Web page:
Riverside County's homeless numbers up dramatically, new tally shows
The number of people in Riverside County who are homeless on any given day has increased an estimated 84% in the last two years, officials said Monday.
A countywide tally Jan. 24 found 6,203 people living in emergency shelters, transitional housing or places not fit for human habitation, such as sidewalks, cars and abandoned buildings. The last count in 2009 put the figure at 3,366.
The increase in the county’s chronically homeless population was even more significant: from 969 people in 2009 to 2,515 in 2011, a 160% jump. The county defines chronically homeless as people with a disabling condition who have been without a roof over their heads for a year or longer, or who have experienced at least four episodes of homelessness in the last three years.
Ronald A. Stewart, interim deputy director of the Riverside County Department of Public Social Services, attributed the increases in part to the economic downturn, which he said began to be felt in 2009.
“Record unemployment and housing foreclosures made Riverside County one of the hardest-hit areas in the state and nation,” Stewart said in a statement. “This year’s count clearly indicates the economic downturn has pushed more people out of their homes and has left them homeless longer.”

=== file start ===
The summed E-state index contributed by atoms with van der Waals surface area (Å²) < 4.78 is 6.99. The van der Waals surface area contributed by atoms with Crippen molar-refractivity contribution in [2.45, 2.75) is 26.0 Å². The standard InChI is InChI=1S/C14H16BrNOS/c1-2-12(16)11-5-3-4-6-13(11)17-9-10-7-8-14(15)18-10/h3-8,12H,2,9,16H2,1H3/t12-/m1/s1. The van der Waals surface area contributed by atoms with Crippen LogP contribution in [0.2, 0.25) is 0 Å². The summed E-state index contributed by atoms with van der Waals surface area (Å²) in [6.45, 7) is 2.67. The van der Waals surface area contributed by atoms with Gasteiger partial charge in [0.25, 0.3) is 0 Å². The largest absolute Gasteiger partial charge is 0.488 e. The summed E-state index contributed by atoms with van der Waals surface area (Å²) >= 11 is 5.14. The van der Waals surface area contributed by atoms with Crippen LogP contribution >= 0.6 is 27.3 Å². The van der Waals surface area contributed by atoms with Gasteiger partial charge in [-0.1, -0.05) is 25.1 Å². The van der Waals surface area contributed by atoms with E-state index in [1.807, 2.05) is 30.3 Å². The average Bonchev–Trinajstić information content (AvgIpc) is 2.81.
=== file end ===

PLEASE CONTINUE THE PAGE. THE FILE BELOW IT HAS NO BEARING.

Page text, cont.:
The county also made changes this year to its census methodology, which made for a more complete count, Stewart said in an interview. They included sending a homeless person out with every team that conducted the count, to help find the places where people sleep.
The last homeless census found that the population had declined from about 4,400 in 2007 to nearly 3,400 in 2009, a fact Stewart attributed to improvements in county services and efforts to secure more funding from the federal government to address homelessness.
“The biggest challenge really has become the scarcity of public funds,” he said. “For the county to step in and do anything more is just not on the table at the moment. We’re working hard to continue what we have.”
To qualify for federal funding to assist the homeless, the U.S. Housing and Urban Development Department requires communities to count their homeless populations during a specific period every two years. Similar efforts took place nationwide earlier this year. More than 200 volunteers, city and county staffers helped conduct this year’s count.
-- Alexandra Zavis